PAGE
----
Artificial intelligence (AI) now shows promise to empower productivity in both realms; however, it also threatens to corrupt the creative process by shifting the focus away from this expressive struggle that is so fundamental to one of the most human activities — making sense of the world. Instead, it shifts the focus to the final product, which is usually not the point of either endeavor. AI-generated illustrations lack life, intention, authenticity and, in the case of science, scientific rigor. Artistic representations of scientific knowledge are not perfect, often incomplete and simplistic, being only a proposed representation. But they are drawn with purpose and intentionality, and while their beauty is meant to captivate the audience, scientific accuracy is the guiding principle and omnipresent constant. It is also important to understand that science is not always a pretty picture; just because a model is elegant does not mean it is correct. Returning to our cover work, we note that Leidy Churchman painted it to illustrate the work of their sibling, Stirling Churchman, a tribute to how these two human passions are deeply intertwined.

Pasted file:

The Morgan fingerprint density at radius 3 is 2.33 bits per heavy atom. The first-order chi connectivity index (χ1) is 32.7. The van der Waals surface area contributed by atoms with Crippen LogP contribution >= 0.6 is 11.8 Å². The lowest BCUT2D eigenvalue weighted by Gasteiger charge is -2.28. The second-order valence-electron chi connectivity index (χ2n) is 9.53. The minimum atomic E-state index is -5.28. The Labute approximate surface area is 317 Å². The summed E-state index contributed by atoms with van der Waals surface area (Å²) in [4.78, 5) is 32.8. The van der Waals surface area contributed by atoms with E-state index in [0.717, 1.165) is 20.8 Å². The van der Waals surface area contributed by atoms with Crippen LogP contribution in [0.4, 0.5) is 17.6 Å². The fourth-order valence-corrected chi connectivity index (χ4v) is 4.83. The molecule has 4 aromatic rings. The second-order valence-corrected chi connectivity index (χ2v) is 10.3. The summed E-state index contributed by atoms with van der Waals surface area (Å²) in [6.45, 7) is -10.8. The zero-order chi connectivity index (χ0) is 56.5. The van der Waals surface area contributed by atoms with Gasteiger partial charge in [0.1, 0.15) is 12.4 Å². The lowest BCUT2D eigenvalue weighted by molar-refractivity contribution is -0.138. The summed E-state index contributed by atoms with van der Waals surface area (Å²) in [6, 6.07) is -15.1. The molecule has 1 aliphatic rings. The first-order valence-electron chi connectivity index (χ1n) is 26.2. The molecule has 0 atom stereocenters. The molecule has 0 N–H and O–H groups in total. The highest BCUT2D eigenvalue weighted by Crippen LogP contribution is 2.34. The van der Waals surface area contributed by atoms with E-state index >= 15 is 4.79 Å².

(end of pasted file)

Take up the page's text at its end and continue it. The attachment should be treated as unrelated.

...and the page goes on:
As a scientific journal, the brightest highlights of our March issue shine on the new science it features. In addition to the above-mentioned work on mitochondrial genome organization, we feature other exciting studies in the fields of genome architecture and regulation of gene expression. In Bignaud, Cockram et al., the authors use sub-kb Hi-C and chromosome engineering to visualize bacterial transcriptional units, showing that they form transcription-induced domains that restrain nearby sequences and affect their (re)localization. On the other hand, a study by Chervova, Molliex et al. reveals simultaneous mitotic binding of two nuclear receptors, which promote the reactivation of the pluripotency network in embryonic stem cells. This work implicates nuclear receptors as functional, yet redundant, mitotic bookmarking factors. Furthermore, Saredi et al. show that the histone chaperone SPT2 can bind H3–H4 and that this chromatin interaction is required to maintain chromatin structure and function in worms and human cells. In an insightful Review, Monteagudo-Sánchez et al. present an overview of the current understanding of the relationship between DNA methylation and chromatin architecture, discussing the extent to which DNA methylation affects the folding of the genome.